Wine is good for the soul and a great way to end a long day, but it’s easy to forget that there is a long process needed to create the delicious beverage.
Cain Hickey, a Ph.D. student in the Department of Horticulture working at Tech’s Alson H. Smith Jr. Agricultural Research and Extension Center in Winchester, Va., is examining the science behind two popular Virginia wines and how different exposures can change the flavors and aromas.
“The whole goal of the project is to better understand how fruit exposure relates to changes in compounds in the grapes that are responsible for the important sensory components of wine,” Hickey said.
Hickey hopes to accomplish this by soliciting the opinions of the general public.
In order to get the best results, the study is requiring that participants drink the wine at least once a week.
The two varieties being tested are Cabernet Franc and Petit Verdot, which are two widely planted grapes and wines consumed in Virginia.
Participants will be asked several questions about the wines that will help determine preferences between the two and will aid in developing canopy management strategies for grape growers.
“If there is (a preference) then we can start giving out recommendations for growers in Virginia as to how much they should expose their grapes and if it should be the same in different varieties based on the sensory analysis of the wine,” Hickey said.
However, the researchers encourage more experienced wine drinkers to participate in the study.
“I think back to when I was 21 and in college; I don’t think I would be a fair consumer of wine,” Hickey said.
According to Tony Wolf, Virginia Tech professor of viticulture and Hickey’s Ph.D. advisor, if an inexperienced wine drinker who has never had a dry wine before comes into the study, they will not be able to fully experience the flavors.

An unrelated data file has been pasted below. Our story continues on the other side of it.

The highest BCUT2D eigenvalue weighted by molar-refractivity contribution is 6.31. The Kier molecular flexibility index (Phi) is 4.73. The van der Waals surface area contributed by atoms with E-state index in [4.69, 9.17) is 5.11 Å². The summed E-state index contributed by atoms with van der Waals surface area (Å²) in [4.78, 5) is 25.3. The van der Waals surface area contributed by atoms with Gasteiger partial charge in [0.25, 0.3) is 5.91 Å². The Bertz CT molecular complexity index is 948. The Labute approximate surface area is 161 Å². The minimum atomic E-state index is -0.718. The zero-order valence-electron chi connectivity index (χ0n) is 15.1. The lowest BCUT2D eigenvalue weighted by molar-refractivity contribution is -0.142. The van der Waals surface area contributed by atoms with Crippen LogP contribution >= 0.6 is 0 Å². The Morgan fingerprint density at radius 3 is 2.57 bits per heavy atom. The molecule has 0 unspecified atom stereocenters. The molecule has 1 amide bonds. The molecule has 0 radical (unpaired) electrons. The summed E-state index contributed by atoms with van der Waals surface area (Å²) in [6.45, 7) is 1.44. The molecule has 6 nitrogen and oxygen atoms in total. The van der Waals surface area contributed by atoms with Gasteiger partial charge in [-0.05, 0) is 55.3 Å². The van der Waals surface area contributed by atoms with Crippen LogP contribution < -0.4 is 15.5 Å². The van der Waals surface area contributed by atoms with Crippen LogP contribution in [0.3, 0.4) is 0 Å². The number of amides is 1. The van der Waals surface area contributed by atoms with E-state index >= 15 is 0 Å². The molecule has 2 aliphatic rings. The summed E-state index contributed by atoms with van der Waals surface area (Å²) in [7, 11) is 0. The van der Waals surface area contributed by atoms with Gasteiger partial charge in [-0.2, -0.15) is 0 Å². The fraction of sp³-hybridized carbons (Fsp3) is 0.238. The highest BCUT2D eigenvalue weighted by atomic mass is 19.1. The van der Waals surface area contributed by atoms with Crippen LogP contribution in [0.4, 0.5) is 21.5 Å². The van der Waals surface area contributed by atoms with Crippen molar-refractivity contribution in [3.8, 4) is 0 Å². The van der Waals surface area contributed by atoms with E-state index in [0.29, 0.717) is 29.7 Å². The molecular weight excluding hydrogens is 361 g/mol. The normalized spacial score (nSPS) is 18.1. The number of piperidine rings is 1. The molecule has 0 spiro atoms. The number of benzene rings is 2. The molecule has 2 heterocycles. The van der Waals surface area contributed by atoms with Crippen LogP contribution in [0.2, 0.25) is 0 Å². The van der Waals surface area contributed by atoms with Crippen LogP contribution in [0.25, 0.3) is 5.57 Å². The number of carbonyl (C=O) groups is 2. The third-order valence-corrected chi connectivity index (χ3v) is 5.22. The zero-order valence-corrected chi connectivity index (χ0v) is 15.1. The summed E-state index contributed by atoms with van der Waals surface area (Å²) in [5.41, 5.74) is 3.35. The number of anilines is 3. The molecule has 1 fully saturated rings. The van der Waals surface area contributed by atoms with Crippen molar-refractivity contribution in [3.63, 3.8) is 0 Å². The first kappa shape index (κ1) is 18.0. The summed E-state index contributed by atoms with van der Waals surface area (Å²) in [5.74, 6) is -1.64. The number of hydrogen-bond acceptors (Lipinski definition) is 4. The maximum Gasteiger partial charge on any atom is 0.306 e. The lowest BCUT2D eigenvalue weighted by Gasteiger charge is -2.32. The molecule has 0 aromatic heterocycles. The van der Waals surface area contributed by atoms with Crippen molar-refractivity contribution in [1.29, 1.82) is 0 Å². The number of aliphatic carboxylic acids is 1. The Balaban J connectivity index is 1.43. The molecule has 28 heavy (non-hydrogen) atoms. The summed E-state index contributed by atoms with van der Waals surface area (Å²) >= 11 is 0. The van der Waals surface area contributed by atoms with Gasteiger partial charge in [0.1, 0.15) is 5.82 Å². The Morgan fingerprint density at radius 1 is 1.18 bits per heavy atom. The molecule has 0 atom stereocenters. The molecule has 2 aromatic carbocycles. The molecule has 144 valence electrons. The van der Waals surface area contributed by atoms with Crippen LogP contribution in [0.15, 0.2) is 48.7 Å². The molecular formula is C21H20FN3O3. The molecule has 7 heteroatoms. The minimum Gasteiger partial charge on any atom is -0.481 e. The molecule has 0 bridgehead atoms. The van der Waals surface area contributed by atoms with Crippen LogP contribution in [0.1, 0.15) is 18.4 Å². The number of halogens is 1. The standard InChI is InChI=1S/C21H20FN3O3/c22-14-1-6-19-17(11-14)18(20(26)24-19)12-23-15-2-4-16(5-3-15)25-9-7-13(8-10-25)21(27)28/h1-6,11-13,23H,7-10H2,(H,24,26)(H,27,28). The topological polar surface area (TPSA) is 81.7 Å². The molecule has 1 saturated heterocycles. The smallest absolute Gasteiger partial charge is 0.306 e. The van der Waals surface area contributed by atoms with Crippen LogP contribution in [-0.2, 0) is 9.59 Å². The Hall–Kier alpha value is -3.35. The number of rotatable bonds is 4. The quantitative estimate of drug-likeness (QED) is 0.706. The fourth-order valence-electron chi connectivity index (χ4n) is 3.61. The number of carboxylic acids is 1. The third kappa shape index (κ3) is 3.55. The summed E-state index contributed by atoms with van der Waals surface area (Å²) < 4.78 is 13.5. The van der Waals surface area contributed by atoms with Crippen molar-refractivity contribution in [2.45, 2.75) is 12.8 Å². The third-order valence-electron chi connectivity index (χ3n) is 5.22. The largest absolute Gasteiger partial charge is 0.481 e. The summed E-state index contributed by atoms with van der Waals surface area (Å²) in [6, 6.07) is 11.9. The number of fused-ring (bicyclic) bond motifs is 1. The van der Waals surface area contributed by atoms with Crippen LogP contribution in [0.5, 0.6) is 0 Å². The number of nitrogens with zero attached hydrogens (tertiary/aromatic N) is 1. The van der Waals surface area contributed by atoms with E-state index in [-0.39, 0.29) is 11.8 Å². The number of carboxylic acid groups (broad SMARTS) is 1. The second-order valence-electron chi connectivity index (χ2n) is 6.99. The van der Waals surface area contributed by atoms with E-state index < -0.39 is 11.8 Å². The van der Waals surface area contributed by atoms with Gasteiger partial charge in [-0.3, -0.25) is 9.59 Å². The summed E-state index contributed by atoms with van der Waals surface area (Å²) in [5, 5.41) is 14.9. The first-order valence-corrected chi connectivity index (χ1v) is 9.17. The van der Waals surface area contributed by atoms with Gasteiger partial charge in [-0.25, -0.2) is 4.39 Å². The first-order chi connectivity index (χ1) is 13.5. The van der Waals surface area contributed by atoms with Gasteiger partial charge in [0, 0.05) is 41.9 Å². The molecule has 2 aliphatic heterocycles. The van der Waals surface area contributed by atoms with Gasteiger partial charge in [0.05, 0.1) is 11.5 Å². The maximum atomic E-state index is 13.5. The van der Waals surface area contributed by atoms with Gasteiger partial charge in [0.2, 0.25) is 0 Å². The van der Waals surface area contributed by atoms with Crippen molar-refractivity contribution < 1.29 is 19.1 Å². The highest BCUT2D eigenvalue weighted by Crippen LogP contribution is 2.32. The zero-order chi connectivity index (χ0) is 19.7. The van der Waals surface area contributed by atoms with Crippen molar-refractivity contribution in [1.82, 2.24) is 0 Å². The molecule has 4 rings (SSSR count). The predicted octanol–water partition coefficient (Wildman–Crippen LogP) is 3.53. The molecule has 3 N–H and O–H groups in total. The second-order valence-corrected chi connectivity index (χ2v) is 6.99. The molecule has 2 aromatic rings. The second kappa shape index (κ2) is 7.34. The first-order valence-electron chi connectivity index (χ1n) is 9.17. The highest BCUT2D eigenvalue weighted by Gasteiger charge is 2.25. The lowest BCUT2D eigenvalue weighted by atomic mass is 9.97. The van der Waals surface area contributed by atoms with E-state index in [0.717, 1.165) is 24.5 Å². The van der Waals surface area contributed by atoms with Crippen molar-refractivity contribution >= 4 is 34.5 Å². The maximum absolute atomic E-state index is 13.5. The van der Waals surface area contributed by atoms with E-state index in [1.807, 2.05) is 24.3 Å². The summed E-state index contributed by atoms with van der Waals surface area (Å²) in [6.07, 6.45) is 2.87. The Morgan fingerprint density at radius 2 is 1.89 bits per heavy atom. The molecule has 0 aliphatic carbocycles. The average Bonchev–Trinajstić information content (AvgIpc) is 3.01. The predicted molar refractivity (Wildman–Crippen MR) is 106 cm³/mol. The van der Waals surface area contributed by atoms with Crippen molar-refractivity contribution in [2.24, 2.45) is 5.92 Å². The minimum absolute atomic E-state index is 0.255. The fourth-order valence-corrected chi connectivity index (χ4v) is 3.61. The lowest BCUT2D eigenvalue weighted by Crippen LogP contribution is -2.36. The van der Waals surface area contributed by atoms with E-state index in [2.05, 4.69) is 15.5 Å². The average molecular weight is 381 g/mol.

“It’s a measure of whether the person has the pallet, the tasting acumen to be able to judge these wines,” Wolf said.
Coming into the study, Hickey and Wolf knew they wanted to work with Bordeaux reds and wanted to pick varieties that have not been tested frequently in the past.
“It was a natural question to say ‘let’s see what the profiles look like in these two varieties’ as sort of new material and research that is new and not just repeating what other people have done,” Wolf said.
Since there has not been much research with the two wines, Hickey and his team are trying to understand the compounds in the grapes, how they affect the wine and if consumers prefer the change.
The researchers hope the preference test determines if the participants notice the aroma and color changes that are the result of compound changes.
“None of these compounds are a silver bullet,” Hickey said. “There are hundreds of compounds in a grape that can impart all these sensory aspects.”
In order to change the compounds, the team used some unconventional methods.
“The treatments themselves were the different timing or magnitude of fruit exposure,” said Hickey. “We also did something that was very unconventional and we pulled leaves very early in the season before bloom.”
Even though Hickey works on the grape side of wine, he believes it’s important to follow through on the winemaking process.
“The questions that growers and people are going to have in the industry is how does it affect the wines,” Hickey said. “We take it all the way through the winemaking phase because we think it’s good science.”
Continuing on with the winemaking process is a good thing, considering grapes are a big component in wine.
John Boyer, a professor at Tech that teaches the “Geography of Wine” class, likes to use the term “terroir” to describe a finished wine.
“The biggest thing that affects the finished wine is what grape you start with,” Boyer said.
As for what they expect from the results, the team hopes to make some small changes.
“We are going to see very small, very subtle changes, but measurable and to some extent, if they are consistent with the rest of our canopy management goals, if they go hand-in-hand with what we are trying to do, that’s good,” Wolf said.
The researchers will hold a consumer preference test on April 22 and 23, between 10 a.m. and 5 p.m. in the Department of Food Science and Technology’s Sensory Lab.
Each test will take 20 to 30 minutes and consumers 21 and over can participate in both days’ tests.